“Uber for trucking,” long considered a freight-matching unicorn, has come to a kind of fruition, with the ride-sharing giant today unveiling Uber Freight, a matching app aimed at the owner-operator market with a focus on dry van and reefer loads.
The unveiling comes as one of the company’s other futuristic initiatives, its autonomous vehicle development subsidiary Otto, is embroiled in a lawsuit with Google, who claims Uber and Otto stole trade secrets related to autonomous truck tech.
Uber Freight Senior Product Manager Eric Berdinis says the ride-sharing giant leaned on its expertise in matching supply and demand and building pricing algorithms in the passenger market, transforming that process into matching freight with owner-operators and small fleets.
“We’re technically a brokerage,” Berdinis says, “and we do that so we can take ownership of the freight and pay our drivers and carriers quickly.”
The company’s ability to pay drivers quickly, Berdinis says, is what Uber Freight believes will differentiate the company from similar services already in the marketplace.
“We value [prompt payment for delivery] as one of our big promises to our app users,” he says. “Regardless of when the shipper pays us, we’ll pay out for any load that is taken out on our app within a couple days, no questions asked.”
Launched in Beta mode last year, Uber Freight partnered mostly with Texas-based drivers to refine the platform ahead of Thursday’s public debut.
“Interest has been overwhelming,” Berdinis says. “The challenge has been scaling out to meet the demand.”
Owner-operators and fleets with dry van and reefer trailers interested in matching with loads through Uber Freight can sign up via this link.
“We are a registered broker so we do go through the normal vetting process,” Uber Freight Director Bill Driegert says.
Uber Freight will not work with Conditional or Unsatisfactory-rated carriers. Others, once approved, will be able to see available truckload dry van and reefer loads, paired with non-negotiable fixed rates to the truck. However, Driegert says feedback from beta users could warrant the company considering rate flexibility and in-app negotiation tools later, as have been utilized by a variety of other brokers in the tech-enabled “uber for trucking” space to date.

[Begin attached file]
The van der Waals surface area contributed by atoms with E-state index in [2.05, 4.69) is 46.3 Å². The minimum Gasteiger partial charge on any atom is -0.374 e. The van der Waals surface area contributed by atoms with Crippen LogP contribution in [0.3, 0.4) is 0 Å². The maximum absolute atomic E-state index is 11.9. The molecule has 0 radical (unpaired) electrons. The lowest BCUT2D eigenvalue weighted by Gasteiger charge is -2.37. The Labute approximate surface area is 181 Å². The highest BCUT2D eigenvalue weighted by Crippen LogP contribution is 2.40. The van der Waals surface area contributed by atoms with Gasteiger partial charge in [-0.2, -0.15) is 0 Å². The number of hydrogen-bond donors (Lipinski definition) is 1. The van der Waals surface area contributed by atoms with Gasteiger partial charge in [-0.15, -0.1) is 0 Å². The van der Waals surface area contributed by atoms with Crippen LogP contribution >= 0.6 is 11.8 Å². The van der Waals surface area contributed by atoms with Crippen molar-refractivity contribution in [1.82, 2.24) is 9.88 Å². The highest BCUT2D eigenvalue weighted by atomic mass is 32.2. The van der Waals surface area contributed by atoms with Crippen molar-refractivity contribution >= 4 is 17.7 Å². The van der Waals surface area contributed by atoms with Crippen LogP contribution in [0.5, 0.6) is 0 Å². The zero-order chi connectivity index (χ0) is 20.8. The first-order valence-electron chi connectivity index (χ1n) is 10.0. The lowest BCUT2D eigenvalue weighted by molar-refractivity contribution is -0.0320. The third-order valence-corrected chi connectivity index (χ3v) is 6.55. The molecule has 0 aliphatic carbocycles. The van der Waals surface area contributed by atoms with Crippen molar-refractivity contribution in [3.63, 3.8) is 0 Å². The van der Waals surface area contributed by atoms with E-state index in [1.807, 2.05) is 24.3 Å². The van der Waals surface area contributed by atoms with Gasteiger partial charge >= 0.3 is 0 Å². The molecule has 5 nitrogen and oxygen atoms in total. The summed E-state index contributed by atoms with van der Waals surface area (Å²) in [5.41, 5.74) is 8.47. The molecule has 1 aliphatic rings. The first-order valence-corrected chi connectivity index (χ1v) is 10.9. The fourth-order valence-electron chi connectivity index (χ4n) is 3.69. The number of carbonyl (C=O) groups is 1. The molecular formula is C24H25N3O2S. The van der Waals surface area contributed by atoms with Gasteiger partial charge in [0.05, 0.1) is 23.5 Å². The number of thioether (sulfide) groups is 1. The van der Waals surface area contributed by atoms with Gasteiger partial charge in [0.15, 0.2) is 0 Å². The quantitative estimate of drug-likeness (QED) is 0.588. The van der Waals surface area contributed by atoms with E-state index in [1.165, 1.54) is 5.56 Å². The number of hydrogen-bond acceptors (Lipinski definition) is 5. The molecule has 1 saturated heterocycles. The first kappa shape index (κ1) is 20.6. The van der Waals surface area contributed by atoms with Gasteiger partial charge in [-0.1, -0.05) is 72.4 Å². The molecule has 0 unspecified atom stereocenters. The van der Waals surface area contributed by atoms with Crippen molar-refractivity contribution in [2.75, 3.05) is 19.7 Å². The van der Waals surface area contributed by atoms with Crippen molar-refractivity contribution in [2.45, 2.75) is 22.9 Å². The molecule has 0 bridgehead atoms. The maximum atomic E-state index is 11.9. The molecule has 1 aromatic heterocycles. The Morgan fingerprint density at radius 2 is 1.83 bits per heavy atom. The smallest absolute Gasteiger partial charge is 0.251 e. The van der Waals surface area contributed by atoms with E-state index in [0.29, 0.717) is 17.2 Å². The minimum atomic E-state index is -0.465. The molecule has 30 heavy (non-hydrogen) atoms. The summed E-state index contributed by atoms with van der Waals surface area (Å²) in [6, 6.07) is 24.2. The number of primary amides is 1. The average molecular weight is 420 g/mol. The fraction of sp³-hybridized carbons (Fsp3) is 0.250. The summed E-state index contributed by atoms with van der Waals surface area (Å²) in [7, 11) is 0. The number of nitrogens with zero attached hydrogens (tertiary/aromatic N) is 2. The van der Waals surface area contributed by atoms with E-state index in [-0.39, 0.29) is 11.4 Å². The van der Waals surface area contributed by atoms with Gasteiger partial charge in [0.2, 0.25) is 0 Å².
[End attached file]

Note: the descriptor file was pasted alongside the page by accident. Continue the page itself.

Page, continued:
For now, Uber Freight inks contract rates with its shippers and delivers what it sees as “market-based” pricing to carriers, based on proprietary algorithms developed in part by the company specialist who led development of the surge-pricing methodology in Uber’s passenger vehicle service.
With launch today, the app enables searches for nearby loads based on a user’s current location, and likewise in origin/destination pairs, making some modicum of advance load planning possible. Berdinis says that more sophisticated planning features will emerge as the inevitable result of taking user feedback into account.
“One of the tenants of building out Uber Freight is making driver’s lives easier and helping them grow their business,” Berdinis says. “Our users are everything.”
“Our goal is to keep any of our users completely running and completely utilized,” Driegert adds.
The app is available for both Android and iOS devices.